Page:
This isn't the first time I have heard the assassination of Osama Bin Laden described in this manner.

Bisected8
08-10-2011, 11:27 AM
Untrue - there was a man shot in a car in Croydon a few days ago who has died, and last night three young men apparently part of a neighborhood defense group were run over by a car. Those are just the ones I, an American with nothing more than crappy TV and internet coverage, are aware of, there might be more. This riot has caused deaths along with numerous injuries.

Actually those have been the only fatalities so far. I think the fact that only 4 people have died (one of which was shot by someone who had to be a criminal by definition, the other 3 of which were part of a small crowd that was attacked by a lunatic in a car who may have already been arrested) over 4 days of unrest speaks for itself.

Qin Shi Huangdi
08-10-2011, 11:43 AM
Which is exactly what the 51 year old Korean shopkeeper thought she was doing.

Well I think its pretty obvious if there is a mob outside your store smashing windows and taking any merchandise they see.

Skald the Rhymer
08-10-2011, 11:48 AM
No, the US has avoided any riots for the last twenty years since Rodney King. The US is socially stable despite its economic woes.

Not to mention the US will act far more decisively to suppress rioting.

That's sweet.

Americans are typically submissive and passive, they can be abused and exploited without resistance to a far greater extent than the citizens of most other countries. Usually, they blame themselves rather than whoever is victimizing them.

That is also sweet.

Martin Hyde
08-10-2011, 11:50 AM
You make me sick sometimes Curtis. Here's the reason (http://en.wikipedia.org/wiki/Latasha_Harlins) the Korean American community feared they'd come under attack: a 51 year old Korean shopkeeper lady had shot an innocent black teenage girl in the back of the head just two weeks before the Rodney King incident. Korean shopkeeper lady was given five years probation for that.

I mean shit, guy, what's wrong with you?

I'm not sure I'm following you very well here. Are you saying the Korean-American shop owners were essentially in the wrong during the Rodney King riots? Or am I just not reading you right?

Broomstick
08-10-2011, 11:58 AM
Of course, in Americafuckyeah, I presume looters and rioters would already come with their own handguns. But if the crowd suddenly decided to go from revolting to revolutionizing, then they would need ways to fight the State for real. Which means they'd want more, bigger, better guns all around. Ammo too. And that would mean either raiding one gun store after the other, or the local National Guard/Army/Air Force base.
Historically, even with the availability of fire arms in the US, riots have typically stuck mostly with rocks, sticks, bottles, and other such weapons of opportunity. It's not that guns never appear, they're just not that common.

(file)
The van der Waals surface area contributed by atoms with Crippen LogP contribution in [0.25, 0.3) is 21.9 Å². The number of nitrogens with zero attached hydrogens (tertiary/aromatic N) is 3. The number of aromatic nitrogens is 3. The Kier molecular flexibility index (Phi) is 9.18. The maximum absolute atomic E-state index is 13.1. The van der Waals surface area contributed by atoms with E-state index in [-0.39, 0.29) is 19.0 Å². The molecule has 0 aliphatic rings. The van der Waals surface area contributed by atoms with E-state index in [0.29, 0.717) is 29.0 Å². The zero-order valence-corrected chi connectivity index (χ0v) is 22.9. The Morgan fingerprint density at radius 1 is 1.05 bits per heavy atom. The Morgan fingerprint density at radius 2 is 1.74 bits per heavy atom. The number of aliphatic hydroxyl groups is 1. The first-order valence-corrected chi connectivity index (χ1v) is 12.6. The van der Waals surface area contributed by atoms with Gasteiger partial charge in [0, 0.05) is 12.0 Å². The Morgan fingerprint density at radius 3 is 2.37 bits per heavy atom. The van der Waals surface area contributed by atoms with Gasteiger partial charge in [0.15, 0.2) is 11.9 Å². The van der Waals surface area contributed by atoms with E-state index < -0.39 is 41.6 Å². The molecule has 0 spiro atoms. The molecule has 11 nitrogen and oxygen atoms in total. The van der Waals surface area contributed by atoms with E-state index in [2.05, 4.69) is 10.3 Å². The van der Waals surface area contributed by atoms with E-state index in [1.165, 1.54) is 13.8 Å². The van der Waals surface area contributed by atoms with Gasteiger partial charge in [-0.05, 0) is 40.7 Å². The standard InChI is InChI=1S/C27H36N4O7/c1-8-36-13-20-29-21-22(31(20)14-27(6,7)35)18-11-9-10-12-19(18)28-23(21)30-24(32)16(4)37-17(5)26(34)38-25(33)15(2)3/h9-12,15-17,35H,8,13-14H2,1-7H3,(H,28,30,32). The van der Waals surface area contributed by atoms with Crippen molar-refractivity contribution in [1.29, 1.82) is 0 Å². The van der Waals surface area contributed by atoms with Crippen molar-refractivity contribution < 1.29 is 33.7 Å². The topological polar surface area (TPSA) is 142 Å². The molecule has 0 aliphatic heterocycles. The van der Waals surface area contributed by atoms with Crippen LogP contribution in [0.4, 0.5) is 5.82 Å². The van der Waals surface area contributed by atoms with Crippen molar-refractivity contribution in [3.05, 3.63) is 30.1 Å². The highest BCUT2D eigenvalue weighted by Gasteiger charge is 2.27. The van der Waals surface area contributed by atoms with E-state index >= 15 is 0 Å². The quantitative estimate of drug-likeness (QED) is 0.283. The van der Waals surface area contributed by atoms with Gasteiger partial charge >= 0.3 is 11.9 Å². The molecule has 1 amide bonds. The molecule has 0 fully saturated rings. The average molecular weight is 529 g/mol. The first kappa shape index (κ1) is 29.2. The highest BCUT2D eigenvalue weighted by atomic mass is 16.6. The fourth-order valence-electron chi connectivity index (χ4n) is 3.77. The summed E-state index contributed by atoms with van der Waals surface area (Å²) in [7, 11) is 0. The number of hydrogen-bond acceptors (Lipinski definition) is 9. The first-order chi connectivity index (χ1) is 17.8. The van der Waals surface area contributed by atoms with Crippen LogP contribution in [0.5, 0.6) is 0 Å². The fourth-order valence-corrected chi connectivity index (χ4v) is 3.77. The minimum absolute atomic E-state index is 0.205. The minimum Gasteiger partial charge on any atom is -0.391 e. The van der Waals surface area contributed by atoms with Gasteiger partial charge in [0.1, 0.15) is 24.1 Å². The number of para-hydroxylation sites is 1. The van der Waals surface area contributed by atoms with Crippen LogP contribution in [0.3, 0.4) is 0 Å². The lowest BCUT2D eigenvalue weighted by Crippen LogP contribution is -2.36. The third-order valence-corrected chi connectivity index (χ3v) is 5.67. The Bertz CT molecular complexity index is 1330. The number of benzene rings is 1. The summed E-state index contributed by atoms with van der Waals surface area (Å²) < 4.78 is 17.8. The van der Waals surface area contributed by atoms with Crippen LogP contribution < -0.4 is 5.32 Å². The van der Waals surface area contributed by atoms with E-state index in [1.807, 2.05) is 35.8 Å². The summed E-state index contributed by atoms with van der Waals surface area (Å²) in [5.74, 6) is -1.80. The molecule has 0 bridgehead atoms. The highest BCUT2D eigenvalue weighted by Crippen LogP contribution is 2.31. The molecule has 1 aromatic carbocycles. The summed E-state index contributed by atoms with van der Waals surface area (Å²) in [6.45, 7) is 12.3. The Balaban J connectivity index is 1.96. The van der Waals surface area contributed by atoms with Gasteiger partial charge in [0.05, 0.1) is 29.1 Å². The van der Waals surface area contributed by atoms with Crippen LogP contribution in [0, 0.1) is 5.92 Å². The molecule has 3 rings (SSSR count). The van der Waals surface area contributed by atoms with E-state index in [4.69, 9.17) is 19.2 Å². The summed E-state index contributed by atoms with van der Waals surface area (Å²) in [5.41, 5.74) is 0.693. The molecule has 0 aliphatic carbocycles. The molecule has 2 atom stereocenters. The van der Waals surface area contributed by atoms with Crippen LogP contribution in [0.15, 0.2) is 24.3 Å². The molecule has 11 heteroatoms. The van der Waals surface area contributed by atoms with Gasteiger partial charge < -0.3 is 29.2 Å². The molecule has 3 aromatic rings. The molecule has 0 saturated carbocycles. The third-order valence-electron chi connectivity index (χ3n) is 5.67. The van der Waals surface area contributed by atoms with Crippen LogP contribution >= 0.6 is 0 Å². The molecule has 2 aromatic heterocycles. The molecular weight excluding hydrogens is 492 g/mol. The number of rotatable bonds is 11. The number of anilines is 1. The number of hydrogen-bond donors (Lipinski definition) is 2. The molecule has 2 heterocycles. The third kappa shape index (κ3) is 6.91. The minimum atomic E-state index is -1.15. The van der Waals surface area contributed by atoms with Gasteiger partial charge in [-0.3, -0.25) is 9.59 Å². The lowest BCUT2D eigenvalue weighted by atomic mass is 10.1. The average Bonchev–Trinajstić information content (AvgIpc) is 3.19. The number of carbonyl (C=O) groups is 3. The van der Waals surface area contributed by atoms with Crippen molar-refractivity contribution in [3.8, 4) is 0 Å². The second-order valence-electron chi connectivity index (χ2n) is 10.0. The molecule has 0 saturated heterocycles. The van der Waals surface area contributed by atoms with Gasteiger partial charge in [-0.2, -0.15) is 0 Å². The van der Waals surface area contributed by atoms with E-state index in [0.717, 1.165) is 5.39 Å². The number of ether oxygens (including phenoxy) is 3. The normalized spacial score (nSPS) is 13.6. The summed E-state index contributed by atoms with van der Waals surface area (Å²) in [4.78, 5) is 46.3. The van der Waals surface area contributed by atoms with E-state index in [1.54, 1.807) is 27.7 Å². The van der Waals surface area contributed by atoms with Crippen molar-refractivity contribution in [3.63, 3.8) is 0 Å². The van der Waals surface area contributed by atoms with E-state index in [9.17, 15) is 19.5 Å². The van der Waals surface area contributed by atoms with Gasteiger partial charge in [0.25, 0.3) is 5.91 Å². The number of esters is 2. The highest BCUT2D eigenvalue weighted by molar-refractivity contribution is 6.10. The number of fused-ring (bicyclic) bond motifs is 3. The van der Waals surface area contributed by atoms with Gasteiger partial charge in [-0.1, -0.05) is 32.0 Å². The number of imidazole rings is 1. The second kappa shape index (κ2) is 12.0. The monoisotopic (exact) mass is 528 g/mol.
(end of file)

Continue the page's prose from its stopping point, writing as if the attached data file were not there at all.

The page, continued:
However, the are exceptions. There have been mob attacks on military armories in the past. During the 1967 Detroit Riot over 2500 guns were looted from shops in the city, and 40 Federal troops spent most of a day pinned down by amateur civilian snipers. Sure, the Feds and the National Guard won in the end, but it really was a brutal couple of days of gunfighting there.

I do find it ironic that the West cheered the "Arab Spring" and the oppressed and poor rising up in the Middle East, but pitch a fit when their own downtrodden hold a riot. After all, Western democracies couldn't possibly have flaws that might lead to rights, given the right spark...

Time for everyone to wake up and smell the coffee. Time are hard, the ones on the bottom are getting squeezed, and some of them now feel the need to push back. We can either get in a mutual shoving match, with escalating violence on both sides (which I expect will be the outcome) or actually try to solve the current problems.

Naturally, we have to get the current situation under control first, but what will be really telling is what happens after the last hooligan is arrested, the last fire put out, and the last broken window boarded up. What happens then determines if there is an aberration or if we get to do it all over again in the near future.

Koxinga
08-10-2011, 12:03 PM
I'm not sure I'm following you very well here. Are you saying the Korean-American shop owners were essentially in the wrong during the Rodney King riots? Or am I just not reading you right?

I mean it was a sad situation all around, that was initially touched off by an innocent girl's death. I'm not saying the shop owners* were wrong necessarily, but multiple :cool::cool::cool: at the situation is kind of galling. Violence begetting violence and all that. There might be some incidents of justified self defense in, say, Ulster, but in view of the overall situation I wouldn't go high-fiving about any of it.

*in the later riot, not the initial incident.

Bisected8
08-10-2011, 12:11 PM
I do find it ironic that the West cheered the "Arab Spring" and the oppressed and poor rising up in the Middle East, but pitch a fit when their own downtrodden hold a riot. After all, Western democracies couldn't possibly have flaws that might lead to rights, given the right spark...

These aren't the downtrodden. Those that have been caught and convicted for looting are of every race, economic group and profession imaginable (just this morning they were showing a 31 year old who works at a primary school leaving court with his face hidden by a broadsheet in shame).